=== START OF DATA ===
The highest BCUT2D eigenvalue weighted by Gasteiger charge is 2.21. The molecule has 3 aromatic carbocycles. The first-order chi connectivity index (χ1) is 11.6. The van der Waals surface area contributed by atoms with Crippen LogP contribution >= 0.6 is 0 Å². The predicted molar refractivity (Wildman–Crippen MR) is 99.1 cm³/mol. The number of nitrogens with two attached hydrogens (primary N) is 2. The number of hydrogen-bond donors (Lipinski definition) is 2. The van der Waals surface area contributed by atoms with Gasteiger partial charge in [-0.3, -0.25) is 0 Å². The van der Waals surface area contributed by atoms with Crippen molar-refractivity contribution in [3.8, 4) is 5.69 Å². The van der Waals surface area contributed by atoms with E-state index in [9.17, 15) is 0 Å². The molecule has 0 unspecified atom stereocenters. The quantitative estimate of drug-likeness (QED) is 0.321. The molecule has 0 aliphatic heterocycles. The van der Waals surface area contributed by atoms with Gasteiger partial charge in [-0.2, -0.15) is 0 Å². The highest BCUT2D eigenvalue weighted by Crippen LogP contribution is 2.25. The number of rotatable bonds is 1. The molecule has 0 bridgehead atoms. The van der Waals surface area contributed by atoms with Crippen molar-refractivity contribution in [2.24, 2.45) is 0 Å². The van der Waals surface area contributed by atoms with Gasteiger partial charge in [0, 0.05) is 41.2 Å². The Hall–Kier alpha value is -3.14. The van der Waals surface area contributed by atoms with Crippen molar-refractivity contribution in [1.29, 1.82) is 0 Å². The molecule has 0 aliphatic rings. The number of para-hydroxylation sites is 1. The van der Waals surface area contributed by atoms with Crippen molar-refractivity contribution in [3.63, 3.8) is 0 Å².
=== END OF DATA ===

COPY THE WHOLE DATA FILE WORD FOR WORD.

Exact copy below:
The highest BCUT2D eigenvalue weighted by Gasteiger charge is 2.21. The molecule has 3 aromatic carbocycles. The first-order chi connectivity index (χ1) is 11.6. The van der Waals surface area contributed by atoms with Crippen LogP contribution >= 0.6 is 0 Å². The predicted molar refractivity (Wildman–Crippen MR) is 99.1 cm³/mol. The number of nitrogens with two attached hydrogens (primary N) is 2. The number of hydrogen-bond donors (Lipinski definition) is 2. The van der Waals surface area contributed by atoms with Gasteiger partial charge in [-0.3, -0.25) is 0 Å². The van der Waals surface area contributed by atoms with Crippen molar-refractivity contribution in [3.8, 4) is 5.69 Å². The van der Waals surface area contributed by atoms with E-state index in [9.17, 15) is 0 Å². The molecule has 0 unspecified atom stereocenters. The quantitative estimate of drug-likeness (QED) is 0.321. The molecule has 0 aliphatic heterocycles. The van der Waals surface area contributed by atoms with Gasteiger partial charge in [-0.2, -0.15) is 0 Å². The highest BCUT2D eigenvalue weighted by Crippen LogP contribution is 2.25. The number of rotatable bonds is 1. The molecule has 0 bridgehead atoms. The van der Waals surface area contributed by atoms with Crippen molar-refractivity contribution in [2.24, 2.45) is 0 Å². The van der Waals surface area contributed by atoms with Gasteiger partial charge in [0, 0.05) is 41.2 Å². The Hall–Kier alpha value is -3.14. The van der Waals surface area contributed by atoms with Crippen molar-refractivity contribution in [1.29, 1.82) is 0 Å². The molecule has 0 aliphatic rings. The number of para-hydroxylation sites is 1. The van der Waals surface area contributed by atoms with Crippen molar-refractivity contribution in [3.63, 3.8) is 0 Å².